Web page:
Californian wildfires: how to help

the drinks business has put together a list of fundraising efforts currently in place to support the people and wineries affected by the recent wildfires that have killed a total of 41 people.

Chimney Rock Winery, based in the Stags District in Napa, expresses its thanks to those who have offered support in the region. Credit: Facebook – Chimney Rock Winery

To date, it has been reported that 41 people have lost their lives in the wildfires that began to sweep through California wine country on Sunday 8 October. Napa, Sonoma, Mendocino, Solano and Lake Counties were all affected by the fires.

According to the latest reports, in the Napa Valley, 47 member wineries (out of 330) reported direct damage from the fires. Among the wineries known to have been most severely damaged are Signorello in Napa, Paradise Ridge in Santa Rosa, Sonoma, and Paras Vineyards in Mount Veeder, Napa.

Of an estimated 1,200 wineries in Mendocino, Napa and Sonoma counties, the regions most touched by the fires, it is thought fewer than ten wineries have been either destroyed or heavily damaged.

It is believed that approximately 85% of the fruit in the affected areas had been picked before the wildfires struck. Napa and Sonoma reported that as much as 90% of the bunches had been harvested, and, in the cooler Mendocino, around 75% of the red grapes and most of the white grapes had been picked.

It is thought, however, that between 25 and 30% of this year’s harvest in Napa and Sonoma may have been lost due to power and labour shortages in the wineries.

On a more positive note, the number of wineries significantly damaged by the wildfires is not expected to markedly increase, according to the Napa Valley Vintners.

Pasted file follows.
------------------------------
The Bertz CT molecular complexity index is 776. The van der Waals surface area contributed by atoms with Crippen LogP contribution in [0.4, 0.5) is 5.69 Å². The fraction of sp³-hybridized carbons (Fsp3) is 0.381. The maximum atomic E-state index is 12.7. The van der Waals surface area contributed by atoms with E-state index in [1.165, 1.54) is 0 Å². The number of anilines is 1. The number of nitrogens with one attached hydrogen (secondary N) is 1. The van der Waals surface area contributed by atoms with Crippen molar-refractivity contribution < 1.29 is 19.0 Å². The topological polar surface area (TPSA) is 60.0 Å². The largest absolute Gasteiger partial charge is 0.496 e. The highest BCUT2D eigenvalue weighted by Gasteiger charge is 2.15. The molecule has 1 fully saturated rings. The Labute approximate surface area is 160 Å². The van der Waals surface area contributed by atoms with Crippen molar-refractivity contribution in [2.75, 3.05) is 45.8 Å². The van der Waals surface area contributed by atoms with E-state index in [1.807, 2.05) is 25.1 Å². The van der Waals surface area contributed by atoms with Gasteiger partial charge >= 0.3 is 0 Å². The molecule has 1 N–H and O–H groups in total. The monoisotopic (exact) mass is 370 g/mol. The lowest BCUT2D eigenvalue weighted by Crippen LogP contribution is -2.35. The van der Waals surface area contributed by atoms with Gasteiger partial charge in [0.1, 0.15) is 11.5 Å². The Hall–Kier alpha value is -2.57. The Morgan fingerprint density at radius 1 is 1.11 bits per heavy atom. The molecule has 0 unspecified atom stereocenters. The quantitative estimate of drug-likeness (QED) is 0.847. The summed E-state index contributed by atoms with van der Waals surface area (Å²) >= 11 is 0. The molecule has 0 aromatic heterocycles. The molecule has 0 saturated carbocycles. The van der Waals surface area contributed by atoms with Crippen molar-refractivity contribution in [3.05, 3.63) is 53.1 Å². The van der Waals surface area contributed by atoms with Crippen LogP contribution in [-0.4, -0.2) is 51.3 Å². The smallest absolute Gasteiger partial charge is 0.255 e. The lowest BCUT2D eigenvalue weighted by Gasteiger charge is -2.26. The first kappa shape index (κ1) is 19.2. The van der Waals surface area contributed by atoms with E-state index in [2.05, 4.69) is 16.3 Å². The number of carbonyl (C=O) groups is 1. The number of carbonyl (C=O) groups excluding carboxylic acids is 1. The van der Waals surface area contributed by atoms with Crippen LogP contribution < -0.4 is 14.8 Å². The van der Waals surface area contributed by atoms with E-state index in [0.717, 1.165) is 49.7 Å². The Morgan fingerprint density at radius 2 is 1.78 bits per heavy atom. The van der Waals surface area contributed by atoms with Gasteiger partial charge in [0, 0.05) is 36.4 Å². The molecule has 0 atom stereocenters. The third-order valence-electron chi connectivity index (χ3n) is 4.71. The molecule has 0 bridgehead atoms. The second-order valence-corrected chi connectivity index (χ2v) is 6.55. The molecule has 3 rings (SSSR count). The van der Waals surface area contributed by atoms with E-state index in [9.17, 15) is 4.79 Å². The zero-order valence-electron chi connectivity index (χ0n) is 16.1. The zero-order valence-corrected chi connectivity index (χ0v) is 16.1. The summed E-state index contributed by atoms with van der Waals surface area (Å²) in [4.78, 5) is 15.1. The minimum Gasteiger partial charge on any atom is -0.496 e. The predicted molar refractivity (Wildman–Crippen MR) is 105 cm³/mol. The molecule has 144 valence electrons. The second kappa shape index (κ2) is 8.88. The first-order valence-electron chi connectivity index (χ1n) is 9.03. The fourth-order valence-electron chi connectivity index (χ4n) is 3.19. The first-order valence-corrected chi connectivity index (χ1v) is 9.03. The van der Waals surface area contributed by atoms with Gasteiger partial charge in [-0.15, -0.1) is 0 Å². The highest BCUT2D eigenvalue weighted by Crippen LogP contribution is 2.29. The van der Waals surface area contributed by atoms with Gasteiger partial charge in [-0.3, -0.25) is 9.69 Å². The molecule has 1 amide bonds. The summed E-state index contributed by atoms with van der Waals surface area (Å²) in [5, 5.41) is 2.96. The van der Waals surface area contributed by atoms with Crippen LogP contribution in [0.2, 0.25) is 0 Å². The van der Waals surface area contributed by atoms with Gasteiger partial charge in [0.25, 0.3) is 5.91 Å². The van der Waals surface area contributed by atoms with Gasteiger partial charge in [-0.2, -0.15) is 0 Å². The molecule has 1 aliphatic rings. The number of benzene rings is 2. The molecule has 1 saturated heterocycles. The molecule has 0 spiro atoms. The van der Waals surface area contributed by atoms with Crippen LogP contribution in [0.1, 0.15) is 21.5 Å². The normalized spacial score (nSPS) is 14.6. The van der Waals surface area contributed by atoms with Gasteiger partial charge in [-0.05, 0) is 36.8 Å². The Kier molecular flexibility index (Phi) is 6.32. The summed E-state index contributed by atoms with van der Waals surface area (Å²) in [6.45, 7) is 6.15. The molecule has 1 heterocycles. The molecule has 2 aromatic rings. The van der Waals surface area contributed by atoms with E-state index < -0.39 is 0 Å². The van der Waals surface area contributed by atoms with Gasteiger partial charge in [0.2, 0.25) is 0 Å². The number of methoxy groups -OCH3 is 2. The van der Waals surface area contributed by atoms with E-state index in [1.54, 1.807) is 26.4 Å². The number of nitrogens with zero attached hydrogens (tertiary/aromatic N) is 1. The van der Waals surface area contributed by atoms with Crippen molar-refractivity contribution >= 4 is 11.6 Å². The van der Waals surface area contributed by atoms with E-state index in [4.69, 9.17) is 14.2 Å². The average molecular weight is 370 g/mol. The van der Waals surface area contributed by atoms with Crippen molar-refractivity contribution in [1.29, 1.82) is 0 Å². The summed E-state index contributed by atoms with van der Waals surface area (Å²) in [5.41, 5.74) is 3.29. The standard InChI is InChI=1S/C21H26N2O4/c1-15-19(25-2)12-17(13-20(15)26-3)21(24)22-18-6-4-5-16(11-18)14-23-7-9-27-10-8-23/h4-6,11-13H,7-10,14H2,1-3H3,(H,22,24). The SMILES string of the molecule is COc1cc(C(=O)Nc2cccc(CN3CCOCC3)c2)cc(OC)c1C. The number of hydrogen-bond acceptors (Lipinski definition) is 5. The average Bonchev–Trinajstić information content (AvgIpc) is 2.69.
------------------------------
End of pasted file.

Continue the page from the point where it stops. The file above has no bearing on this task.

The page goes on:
In a statement, NVV said: “Vintners are very optimistic about the quality of the 2017 vintage and the winemaking that was already underway when the fires started.”

“Of the grapes remaining on the vine when the fires began, most were thick-skinned Cabernet Sauvignon. Wineries that could safely access their vineyards continued to pick their grapes. The circumstances surrounding these fires and the grapes left on the vine is unprecedented and the potential effects of the fires are not yet fully known.

The long term result of the wildfires, however, remains more uncertain. It is thought that around 5,700 houses and structures were destroyed by the fires, and countless more were damaged, many of which were used to house local vineyard workers.

The New York Times has recently reported that around 100,000 people were displaced, either temporarily or permanently, by the fires.

For an in-depth look at the real impact on wine, please click here.

As a result of the damage and devastation caused, a number of fundraising initiatives have been set up so that those based outside of the affected regions can offer financial aid to those on the ground.

Click through to view the ways in which you can offer financial assistance, and for the main fundraising pages, please see page seven. If your fundraising endeavour is not mentioned in the following pages, either comment below with the details or email

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